Japanese Wisteria – Delicate Cascading Blooms
Japanese Wisteria, also known as Wisteria
, is a tropical climbing vine that can grow up
to forty feet (12 m) tall and produces flower cascades that are twelve
to eighteen inches (30 – 45 cm) in length.
The stems twine clockwise. It is native to Japan and attracts bees,
butterflies, and birds.
Wisteria flowers are pale lavender or white in color, slightly
fragrant, and bloom as the foliage expands. The pea-like flowers, which
bloom in late May, open gradually from the base of the cluster to the
tip. Foliage color is yellow in the fall.
is best grown with some type of support, such as wires, trellises,
arbors and pergolas. Solid, vertical surfaces can be used if proper
supports are added, such as rows of sturdy, rust-resistant wire
attached four to six inches from the wall.
Wisteria can also be grown as a tree-form by staking the vine in an
upright position. Cut off the top when it reaches the desired height
(typically four to five feet tall). Allow side shoots to develop on the
upper part of the wisteria tree, continually removing shoots from the
In winter, prune the side shoots to a length of six inches to one foot
- until the top reaches the desired size.
Wisteria Vine - Growing Information and Plant Care Tips
USDA Hardiness Zone
USDA Zone 7 - 11
In order to bloom well, Wisteria Vines require full sun, at least six
or more hours of direct sun per day.
Water newly planted Wisteria daily during the warmer months to aid
establishment. Established vines are extremely hardy, and watering
schedule can be reduced to twice a week.
Apply a balanced fertilizer annually in the spring, or a slow-release
fertilizer in spring and autumn.
can be propagated from seeds, stem cuttings, and layering.
Seeds should be soaked in water for twenty-four hours before it in
soil. Be aware that seeds can take ten or more years to bloom.
The best time to take stem cuttings is in late spring to mid-summer.
Stem cuttings will take 2 -3 years to bloom.
Layering is done by covering part of a stem that with soil, leaving the
tip above the soil line. This method can take up to a year to produce a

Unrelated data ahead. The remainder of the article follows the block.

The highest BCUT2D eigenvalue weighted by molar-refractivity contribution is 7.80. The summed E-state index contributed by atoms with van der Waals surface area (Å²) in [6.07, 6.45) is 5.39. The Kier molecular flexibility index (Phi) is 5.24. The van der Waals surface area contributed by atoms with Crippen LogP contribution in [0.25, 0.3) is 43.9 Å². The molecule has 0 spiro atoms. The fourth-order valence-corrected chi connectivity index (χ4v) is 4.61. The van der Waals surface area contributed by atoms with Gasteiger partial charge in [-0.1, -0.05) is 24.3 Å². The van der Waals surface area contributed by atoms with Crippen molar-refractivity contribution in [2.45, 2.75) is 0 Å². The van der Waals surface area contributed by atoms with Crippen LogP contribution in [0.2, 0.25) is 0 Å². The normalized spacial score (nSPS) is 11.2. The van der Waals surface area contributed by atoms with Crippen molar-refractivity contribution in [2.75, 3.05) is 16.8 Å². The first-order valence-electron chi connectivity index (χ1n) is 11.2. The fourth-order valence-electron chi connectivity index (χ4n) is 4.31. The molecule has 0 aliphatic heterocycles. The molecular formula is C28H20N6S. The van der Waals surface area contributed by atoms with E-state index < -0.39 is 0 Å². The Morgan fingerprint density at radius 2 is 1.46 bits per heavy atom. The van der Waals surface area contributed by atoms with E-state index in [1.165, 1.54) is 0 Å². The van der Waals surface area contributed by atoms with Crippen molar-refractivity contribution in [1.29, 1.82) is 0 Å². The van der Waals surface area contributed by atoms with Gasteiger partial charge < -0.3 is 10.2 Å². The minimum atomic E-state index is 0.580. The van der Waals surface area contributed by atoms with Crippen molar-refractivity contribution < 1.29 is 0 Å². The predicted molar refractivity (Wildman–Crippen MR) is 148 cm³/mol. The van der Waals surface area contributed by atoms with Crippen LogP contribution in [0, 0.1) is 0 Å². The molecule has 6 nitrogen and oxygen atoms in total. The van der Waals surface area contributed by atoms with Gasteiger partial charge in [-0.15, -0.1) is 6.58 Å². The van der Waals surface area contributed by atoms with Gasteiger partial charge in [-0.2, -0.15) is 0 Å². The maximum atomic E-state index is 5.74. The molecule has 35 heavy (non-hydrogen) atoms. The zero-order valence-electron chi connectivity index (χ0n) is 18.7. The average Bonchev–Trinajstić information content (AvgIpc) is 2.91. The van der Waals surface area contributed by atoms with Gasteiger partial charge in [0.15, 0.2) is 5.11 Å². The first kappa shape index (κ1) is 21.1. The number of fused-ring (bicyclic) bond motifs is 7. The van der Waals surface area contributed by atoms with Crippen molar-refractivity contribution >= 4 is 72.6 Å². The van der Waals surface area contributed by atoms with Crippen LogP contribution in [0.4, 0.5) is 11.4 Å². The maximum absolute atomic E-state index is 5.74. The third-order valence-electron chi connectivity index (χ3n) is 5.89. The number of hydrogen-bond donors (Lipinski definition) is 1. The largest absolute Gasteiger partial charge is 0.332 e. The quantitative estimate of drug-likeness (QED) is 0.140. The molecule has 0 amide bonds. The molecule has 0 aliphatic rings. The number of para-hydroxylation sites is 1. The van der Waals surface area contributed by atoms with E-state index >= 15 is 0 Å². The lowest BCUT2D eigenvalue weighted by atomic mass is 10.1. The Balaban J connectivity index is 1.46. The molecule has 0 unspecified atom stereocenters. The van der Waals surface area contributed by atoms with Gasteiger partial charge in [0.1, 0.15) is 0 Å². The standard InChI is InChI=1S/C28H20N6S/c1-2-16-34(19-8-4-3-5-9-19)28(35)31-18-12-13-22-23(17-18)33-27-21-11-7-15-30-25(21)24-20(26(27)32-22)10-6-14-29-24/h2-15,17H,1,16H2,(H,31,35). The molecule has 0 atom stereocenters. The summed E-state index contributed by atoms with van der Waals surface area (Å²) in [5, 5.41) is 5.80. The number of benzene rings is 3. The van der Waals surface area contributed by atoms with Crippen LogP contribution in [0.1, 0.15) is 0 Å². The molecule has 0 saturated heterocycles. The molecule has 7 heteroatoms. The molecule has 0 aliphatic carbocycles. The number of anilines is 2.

new plant. The stem can be transplanted when it has developed new roots.
Japanese Wisteria prefer moist, well-draining soil that does not dry
Prune Wisteria to maintain vine shape and quality. If not pruned, vine
can overtake surrounding plants and structures. Pruning is necessary to
train vines and promote flowering.
Cultivars / Varieties
'Wisteria floribunda alba' (White Japanese Wisteria) – Racemes
consisting of beautiful white flowers.
'Wisteria floribunda rosea' (Pink Japanese Wisteria) - Long racemes
comprised of pinkish- lavender, lightly scented flowers.
'Wisteria floribunda carnea' (Pale Pink Japenese Wisteria) – This
cultivar features cascading, pale mauve-pink flowers and abundant
foliage in autumn.
'Wisteria floribunda Domino' (also known as Issai) – Flowers are
lavender to blue-violet in color and faintly scented.
'Wisteria floribunda Royal Purple' (also known as single Black Dragon)
– Features lightly scented, dark purple-violet flowers and abundant
How to Plant Japanese Wisteria
The best time to plant Wisteria is in the fall or spring – before or after summer blooms appear.
- Select a location that receives full sun – a minimum of six hours a day. Wisterias grow best in a moist, well-draining soil.
wisteria vines near vertical supports, such as pergolas, arbors and
fences. You can also attach rows of wire, wood or tubing to a building,
leaving 4 to 6 inches between the wires and the wall. Wire, wood and
tubing are the best materials to use because they will not rust. Wood
should be pressure treated.
- Dig a hole the depth of the root ball, three times as wide. Place the root ball into the hole.
Note: Wisteria vines should be spaced ten feet apart.
the hole halfway with soil. Get rid of air pockets by watering
thoroughly. After the soil absorbs the water, finish filling in the
hole. Water the soil once more.
- The vines
need to be trained to grow on the support system. Choose a strong stem
to be attached to the support. Attach it with a twist tie or gardening
wire. You can also tuck it into the support system. Prune the side
shoots because this will promote more vigorous growth. Train the main
leader as it grows, weaving the vine around the support system.
Japanese Wisteria annually in the spring. Add a layer of compost to the
base of the vine. Cover the base of the plant mulch to control weed
growth and retain the soil's moisture.
wisteria after it flowers in early summer. Cut all of the side shoots
branching from the main stems back to 6 inches. Trim shoots growing
from the vine's base to avoid weakening of the vine.